Wednesday, September 25, 2019

Learning Faster vs Learning Better

A discussion in Ed., the magazine of the Harvard Graduate School of Education, looks at the flaws in the assumption that students who are "fast learners" or "quick to get it" perform better than those students who take more time to work their way through course material.

This assumption was challenged by Parisa Rouhani, Ed.D., as part of her doctoral dissertation. Dr. Rouhani noted that the way our educational system looks at those who need more time as somehow "deficient" or "less capable" is reflected in the need for students to be diagnosed with a learning or attention problem in order to be entitled to extended time on exams.
However, Dr. Rouhani's study of a group of ninth graders found that there was "no meaningful relationship between time and performance. Some students who did well in the course took a long time, while others did not." By analyzing the performance of her class of subjects, she found that the most important determinant of whether students did well in the course was whether they had mastered the material. The question that this small study raises is why do we continue to use time as a measure of competence and limit time for high stakes testing and even classroom evaluations? Clearly, this issue needs more study, with a larger group of subjects.

Friday, September 20, 2019

Behaviors That Impact Impulsivity

Research findings published in the September issue of Pediatrics look at the effects of "Movement Behaviors" on impulsivity in more than 4500 children, ages 8-11. These guidelines (The Canadian 24-Hour Movement Guidelines for Children and Youth) aren't really all about movement; they are evidence-based recommendations that children 5 to 13 years old:

  • Accumulate a minimum of 60 minutes per day of moderate to vigorous physical activity; and
  • Spend not more than 2 hours a day on recreational screen time; and
  • Get between 9 and 11 hours sleep each night.
The researchers were interested in looking at whether these behaviors would have an impact on impulsivity, which is a core characteristic in attention disorders as well as certain behavior disorders and emotional dysregulation. They began with the hypothesis that children who met all of the recommendations for these parameters would show less impulsivity than those who did not. 

They looked at various combinations of physical activity, sleep, and screen time and determined that 30 percent of the children did not meet any of the recommendations. Less than 5 percent of the children met all the guidelines. The researchers found that the most important factors in whether children demonstrated reduced impulsivity (and its positive counterpart, perseverance) was sufficient sleep and limited screen time. Physical activity seemed to have much less of an impact.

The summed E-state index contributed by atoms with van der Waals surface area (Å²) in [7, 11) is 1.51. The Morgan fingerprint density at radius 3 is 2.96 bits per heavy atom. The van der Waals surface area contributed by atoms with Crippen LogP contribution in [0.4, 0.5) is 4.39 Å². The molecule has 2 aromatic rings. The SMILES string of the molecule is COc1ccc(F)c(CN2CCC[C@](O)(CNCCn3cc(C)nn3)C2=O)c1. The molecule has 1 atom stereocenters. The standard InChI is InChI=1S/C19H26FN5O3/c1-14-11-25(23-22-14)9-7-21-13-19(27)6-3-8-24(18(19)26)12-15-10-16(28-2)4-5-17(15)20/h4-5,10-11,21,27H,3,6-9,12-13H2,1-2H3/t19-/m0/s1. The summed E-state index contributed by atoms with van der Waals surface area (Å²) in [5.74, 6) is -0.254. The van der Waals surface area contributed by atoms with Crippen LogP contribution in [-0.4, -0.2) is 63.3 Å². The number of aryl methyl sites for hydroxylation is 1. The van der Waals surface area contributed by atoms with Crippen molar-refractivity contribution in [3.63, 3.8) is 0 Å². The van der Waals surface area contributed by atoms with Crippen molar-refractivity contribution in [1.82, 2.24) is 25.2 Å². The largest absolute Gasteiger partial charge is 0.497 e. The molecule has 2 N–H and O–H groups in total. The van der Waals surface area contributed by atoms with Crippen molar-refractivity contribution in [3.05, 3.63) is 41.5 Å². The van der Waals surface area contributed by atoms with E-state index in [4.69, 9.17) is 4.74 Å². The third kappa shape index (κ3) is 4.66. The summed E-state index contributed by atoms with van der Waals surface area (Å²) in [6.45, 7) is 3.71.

The researchers note, "Our findings highlight that sleep and [screen time] interact in a fashion that provides unique benefits compared with meeting either movement behavior alone and may be especially clinically relevant to target concurrently in interventions, given a small percentage of children meet these movement behavior guidelines."

They conclude that while physical activity may not impact impulsivity, it has other important benefits. Furthermore, strategies to limit recreational screen time while encouraging early bedtimes and sufficient sleep, can help avoid and treat impulsivity related disorders. 

Photo by Alfred Rowe on Unsplash

Friday, September 13, 2019

Sleep and Memory

We've written countless times about sleep, and the importance of sleep for children of all ages.* Now, a new study paints a clear picture of how academic learning is significantly affected by sleep deprivation - and how this impact continues in effect over a period of several weeks.

A new study in the Journal of Adolescent Healthnoted in AAP Newsexamined the effects of sleep deprivation on 59 teens ages 15-18 at a boarding school in Singapore. The group was divided into two parts; one set of students could sleep for nine hours, which is the generally recommended length of sleep for teens of that age group. The other set of students were permitted only five hours of sleep, an amount not unusual for sleep deprived students.

After a period of four days, designed to replicate a typical school week, both groups of students were taught detailed facts about ants and crabs over the course of a six hour day. The students were tested on what they had learned 30 minutes and then three days after the lesson concluded. Some of the students (from both the sleep deprived and the control groups) were also tested six weeks after the lesson.

The study authors noted, " We found significantly reduced retention of factual knowledge after four nights of restricted sleep, and this deficit was still evident when tested 6 weeks later." The data shows: